Traditionally, broadline distributors have reserved logistics services and sales support for manufacturers with materials requirements worth hundreds of thousands of pounds per year. The introduction in the UK and Eire of FAI now makes technical support and the company”s advanced logistics capabilities at its EMEA Distribution Centre in Leipzig, Germany, available to a much wider range of electronics manufacturers than before.
FAI customers will have access to Future Electronics’ inventory of components from franchised suppliers; the company is well known for holding a larger percentage of available-to-sell components than is common among broadline distributors.
According to Future by buying through FAI, medium size OEMs and CEMs will benefit from guaranteed availability of stock – FAI will match a forecast of materials requirements with ‘bonded inventory’ for qualifying customers.
In addition, all FAI customers will benefit from the inventory management practices of Future Electronics’ EMEA Distribution Centre, which aims to make the 100,000 most popular electronics components available for next-day delivery to any customer on any business day.
Chris McAneny, Business Development Director (EMEA) of Future Electronics, said: ‘There is a distinct gap in the market for FAI to fill. The acquisition strategy of publicly-owned distributors has not only consolidated the industry, thus reducing choice for customers, but also removed distributors which almost exclusively serviced mid-size and developing customers. Broadline distributors provide a very professional service, however their sales people has to be focused on the biggest customers.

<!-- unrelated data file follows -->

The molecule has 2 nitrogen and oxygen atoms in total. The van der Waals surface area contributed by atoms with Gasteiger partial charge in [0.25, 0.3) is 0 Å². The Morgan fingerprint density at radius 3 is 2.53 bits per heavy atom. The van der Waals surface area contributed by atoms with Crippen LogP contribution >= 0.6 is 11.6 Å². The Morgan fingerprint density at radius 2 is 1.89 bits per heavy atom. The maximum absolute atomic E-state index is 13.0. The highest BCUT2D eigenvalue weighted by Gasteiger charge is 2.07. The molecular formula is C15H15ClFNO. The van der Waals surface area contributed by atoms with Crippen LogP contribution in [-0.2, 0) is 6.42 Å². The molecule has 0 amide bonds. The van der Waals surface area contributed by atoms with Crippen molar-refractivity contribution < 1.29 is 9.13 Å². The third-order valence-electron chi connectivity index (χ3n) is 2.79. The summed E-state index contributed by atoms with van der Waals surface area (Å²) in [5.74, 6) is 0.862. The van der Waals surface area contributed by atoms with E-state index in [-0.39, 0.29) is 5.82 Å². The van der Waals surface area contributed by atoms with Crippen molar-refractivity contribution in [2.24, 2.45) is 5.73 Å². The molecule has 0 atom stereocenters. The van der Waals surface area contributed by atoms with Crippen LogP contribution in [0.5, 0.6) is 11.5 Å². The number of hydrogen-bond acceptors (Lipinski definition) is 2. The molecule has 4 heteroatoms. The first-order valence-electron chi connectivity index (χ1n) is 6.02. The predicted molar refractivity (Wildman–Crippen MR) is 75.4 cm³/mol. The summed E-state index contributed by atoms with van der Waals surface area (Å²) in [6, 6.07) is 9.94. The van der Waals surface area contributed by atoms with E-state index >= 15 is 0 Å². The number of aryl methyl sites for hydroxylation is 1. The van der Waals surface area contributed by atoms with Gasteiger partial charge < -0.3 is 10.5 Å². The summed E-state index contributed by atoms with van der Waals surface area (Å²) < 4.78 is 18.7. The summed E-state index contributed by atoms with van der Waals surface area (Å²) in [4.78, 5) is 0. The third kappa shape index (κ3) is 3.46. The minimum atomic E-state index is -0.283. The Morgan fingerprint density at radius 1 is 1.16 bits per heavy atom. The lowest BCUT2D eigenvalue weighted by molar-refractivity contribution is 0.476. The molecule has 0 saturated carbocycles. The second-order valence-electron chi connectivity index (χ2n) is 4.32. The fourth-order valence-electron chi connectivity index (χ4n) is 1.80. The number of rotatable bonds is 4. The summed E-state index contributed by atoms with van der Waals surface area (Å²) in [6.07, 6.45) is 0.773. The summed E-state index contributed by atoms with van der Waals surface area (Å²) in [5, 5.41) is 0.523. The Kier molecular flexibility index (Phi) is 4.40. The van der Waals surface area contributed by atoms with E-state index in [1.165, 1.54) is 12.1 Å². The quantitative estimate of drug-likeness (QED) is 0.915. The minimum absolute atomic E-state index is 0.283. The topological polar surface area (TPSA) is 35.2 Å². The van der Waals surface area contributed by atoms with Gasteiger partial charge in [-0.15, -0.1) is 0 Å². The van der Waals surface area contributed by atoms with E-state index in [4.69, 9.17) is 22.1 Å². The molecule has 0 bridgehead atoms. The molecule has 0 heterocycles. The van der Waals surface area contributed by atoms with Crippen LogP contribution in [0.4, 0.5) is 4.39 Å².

‘FAI is going to offer big-company service but in tandem with the low order volumes required by medium-sized and emerging companies. And at the same time, with the power of Future Electronics behind us, we can offer competitive pricing to FAI customers along with access to inventory and easy to use product/applications information. All of these are key customer requirements either for design engineers working on new product introductions or manufacturers producing existing products, where forecasting volumes is difficult.’